TUC boss: UK is set for annus horribilis
A SENIOR union leader has predicted that 2011 is going to be a "horrible" year, with cuts in benefits and public services and an increase in unemployment.
TUC general secretary Brendan Barber warned that thousands of public sector workers faced redundancy, cuts in services caused by the Government's austerity measures will make a "real impact", and voluntary groups will have their funding cut.
In his new year message, Mr Barber said: "It's hard to pick out the unkindest cut of all, but a top contender must be the 10% cut in housing benefit that kicks in after someone has been unemployed for more than a year."
The TUC leader warned that the Government could also have a horrible year, predicting growing anger about increased student tuition fees and cutbacks in public sector projects such as new schools.
"What is becoming clear to people is just how unfair the coalition's policies are. Those who did least to cause the crash are being made to take the nastiest medicine with the worst side-effects.
"Spending cuts inevitably hit those on low and middle incomes, while taxes, such as a Robin Hood Tax and real efforts to deal with tax avoidance, can be targeted on those who can afford to pay.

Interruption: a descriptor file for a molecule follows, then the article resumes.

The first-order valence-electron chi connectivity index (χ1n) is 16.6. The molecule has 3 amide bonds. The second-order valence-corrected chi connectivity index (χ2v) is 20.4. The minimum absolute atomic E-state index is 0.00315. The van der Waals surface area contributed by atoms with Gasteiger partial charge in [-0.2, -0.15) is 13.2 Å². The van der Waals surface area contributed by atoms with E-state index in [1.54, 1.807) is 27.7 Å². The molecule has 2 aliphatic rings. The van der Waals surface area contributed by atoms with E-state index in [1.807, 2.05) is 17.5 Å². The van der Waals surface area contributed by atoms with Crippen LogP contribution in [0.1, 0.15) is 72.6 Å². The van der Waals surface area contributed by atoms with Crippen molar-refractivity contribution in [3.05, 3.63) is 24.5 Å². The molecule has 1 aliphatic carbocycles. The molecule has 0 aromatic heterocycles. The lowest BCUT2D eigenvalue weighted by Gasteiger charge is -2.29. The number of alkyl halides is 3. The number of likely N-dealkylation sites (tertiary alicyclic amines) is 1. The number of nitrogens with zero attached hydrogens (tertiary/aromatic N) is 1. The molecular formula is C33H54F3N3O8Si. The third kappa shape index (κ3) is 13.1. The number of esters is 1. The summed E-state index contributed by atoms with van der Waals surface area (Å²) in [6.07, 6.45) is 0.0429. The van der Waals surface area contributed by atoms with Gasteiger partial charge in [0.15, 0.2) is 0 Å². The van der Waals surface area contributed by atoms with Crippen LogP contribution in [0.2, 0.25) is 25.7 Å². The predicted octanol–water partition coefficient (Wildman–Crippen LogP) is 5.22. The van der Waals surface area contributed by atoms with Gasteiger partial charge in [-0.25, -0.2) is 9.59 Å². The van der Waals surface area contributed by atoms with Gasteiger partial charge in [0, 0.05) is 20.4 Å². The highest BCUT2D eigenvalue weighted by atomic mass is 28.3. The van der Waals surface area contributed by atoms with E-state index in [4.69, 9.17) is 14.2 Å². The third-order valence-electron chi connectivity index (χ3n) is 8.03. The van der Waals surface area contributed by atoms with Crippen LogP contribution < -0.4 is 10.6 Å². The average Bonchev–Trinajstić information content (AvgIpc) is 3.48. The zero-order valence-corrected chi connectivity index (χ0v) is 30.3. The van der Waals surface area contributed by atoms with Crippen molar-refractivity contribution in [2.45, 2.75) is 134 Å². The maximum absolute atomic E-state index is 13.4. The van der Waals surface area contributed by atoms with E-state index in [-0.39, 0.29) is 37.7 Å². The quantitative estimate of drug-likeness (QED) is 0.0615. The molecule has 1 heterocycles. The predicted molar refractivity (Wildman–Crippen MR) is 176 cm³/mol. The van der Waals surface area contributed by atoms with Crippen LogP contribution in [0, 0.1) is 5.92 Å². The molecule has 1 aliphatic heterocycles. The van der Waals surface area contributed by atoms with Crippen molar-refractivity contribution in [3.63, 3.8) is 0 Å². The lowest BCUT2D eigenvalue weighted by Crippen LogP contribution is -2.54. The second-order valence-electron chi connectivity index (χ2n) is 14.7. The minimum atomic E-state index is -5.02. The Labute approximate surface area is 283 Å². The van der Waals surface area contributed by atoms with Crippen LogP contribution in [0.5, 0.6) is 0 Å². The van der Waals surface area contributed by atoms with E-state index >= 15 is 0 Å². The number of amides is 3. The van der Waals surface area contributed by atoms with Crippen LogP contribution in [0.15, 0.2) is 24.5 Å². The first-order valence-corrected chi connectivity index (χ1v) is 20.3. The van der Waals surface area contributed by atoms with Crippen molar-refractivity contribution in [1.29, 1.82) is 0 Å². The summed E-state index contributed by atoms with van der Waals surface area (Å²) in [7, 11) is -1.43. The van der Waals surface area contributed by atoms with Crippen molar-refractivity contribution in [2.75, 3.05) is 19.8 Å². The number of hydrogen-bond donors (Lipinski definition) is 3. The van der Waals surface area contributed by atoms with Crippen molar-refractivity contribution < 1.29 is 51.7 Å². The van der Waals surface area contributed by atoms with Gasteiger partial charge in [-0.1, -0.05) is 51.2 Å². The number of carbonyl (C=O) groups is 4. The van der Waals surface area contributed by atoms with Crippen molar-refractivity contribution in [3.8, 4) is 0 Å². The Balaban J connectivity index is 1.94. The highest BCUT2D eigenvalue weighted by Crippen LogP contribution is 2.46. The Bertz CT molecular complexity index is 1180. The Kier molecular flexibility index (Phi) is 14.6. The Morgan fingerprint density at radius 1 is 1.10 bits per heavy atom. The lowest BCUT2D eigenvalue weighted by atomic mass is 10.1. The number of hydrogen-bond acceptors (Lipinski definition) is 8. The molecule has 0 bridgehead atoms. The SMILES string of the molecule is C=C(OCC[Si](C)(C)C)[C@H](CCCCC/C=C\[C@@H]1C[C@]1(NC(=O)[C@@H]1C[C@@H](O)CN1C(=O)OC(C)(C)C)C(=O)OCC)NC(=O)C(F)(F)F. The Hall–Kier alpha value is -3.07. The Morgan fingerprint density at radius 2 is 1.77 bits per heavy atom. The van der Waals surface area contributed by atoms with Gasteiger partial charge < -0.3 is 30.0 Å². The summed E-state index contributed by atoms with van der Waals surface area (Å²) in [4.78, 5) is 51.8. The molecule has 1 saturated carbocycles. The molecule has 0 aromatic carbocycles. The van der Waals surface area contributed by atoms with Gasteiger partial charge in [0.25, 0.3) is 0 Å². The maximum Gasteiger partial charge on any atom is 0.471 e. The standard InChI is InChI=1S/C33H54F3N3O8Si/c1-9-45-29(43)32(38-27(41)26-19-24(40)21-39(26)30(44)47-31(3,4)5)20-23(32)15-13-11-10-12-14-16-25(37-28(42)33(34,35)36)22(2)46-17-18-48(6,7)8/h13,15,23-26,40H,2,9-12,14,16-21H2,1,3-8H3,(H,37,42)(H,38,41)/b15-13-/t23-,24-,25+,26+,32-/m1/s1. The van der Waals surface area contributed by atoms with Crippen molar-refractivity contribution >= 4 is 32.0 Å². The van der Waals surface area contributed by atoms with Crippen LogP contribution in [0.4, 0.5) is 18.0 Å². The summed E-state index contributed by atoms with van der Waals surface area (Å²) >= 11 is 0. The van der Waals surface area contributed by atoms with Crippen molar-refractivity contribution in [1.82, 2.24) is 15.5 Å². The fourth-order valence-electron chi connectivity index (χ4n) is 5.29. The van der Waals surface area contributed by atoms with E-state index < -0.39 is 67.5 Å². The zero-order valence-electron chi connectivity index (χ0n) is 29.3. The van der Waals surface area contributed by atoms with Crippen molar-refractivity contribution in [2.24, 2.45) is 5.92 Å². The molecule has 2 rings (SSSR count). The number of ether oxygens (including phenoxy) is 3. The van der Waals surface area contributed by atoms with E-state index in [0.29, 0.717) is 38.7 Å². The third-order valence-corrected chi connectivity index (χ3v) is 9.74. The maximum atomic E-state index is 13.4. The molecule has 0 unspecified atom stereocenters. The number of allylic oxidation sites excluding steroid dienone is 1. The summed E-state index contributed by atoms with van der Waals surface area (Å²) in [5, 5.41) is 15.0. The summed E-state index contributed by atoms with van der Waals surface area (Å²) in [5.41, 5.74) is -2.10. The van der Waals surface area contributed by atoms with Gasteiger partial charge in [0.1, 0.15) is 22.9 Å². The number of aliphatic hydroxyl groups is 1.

"Yet even the modest tax contribution chosen by the coalition is VAT - the unfairest tax of all. The British people are never that interested in politics, but we do have a deep sense of fairness that goes across traditional party lines.
"As none of these policies were put to voters before the election, this could well be the year that the country starts to say no to government in a way that they have not since middle Britain made a previous Conservative government abolish the poll tax."
Mr Barber spoke out following warnings that unemployment in the UK could increase to 2.7m.
The Chartered Institute of Personnel and Development said the jobless rate will reach 9% in 2011, with public sector employment set to fall by 120,000 and private sector jobs cut by 80,000.
The group forecast that the number of people in work will fall by 200,000 next year.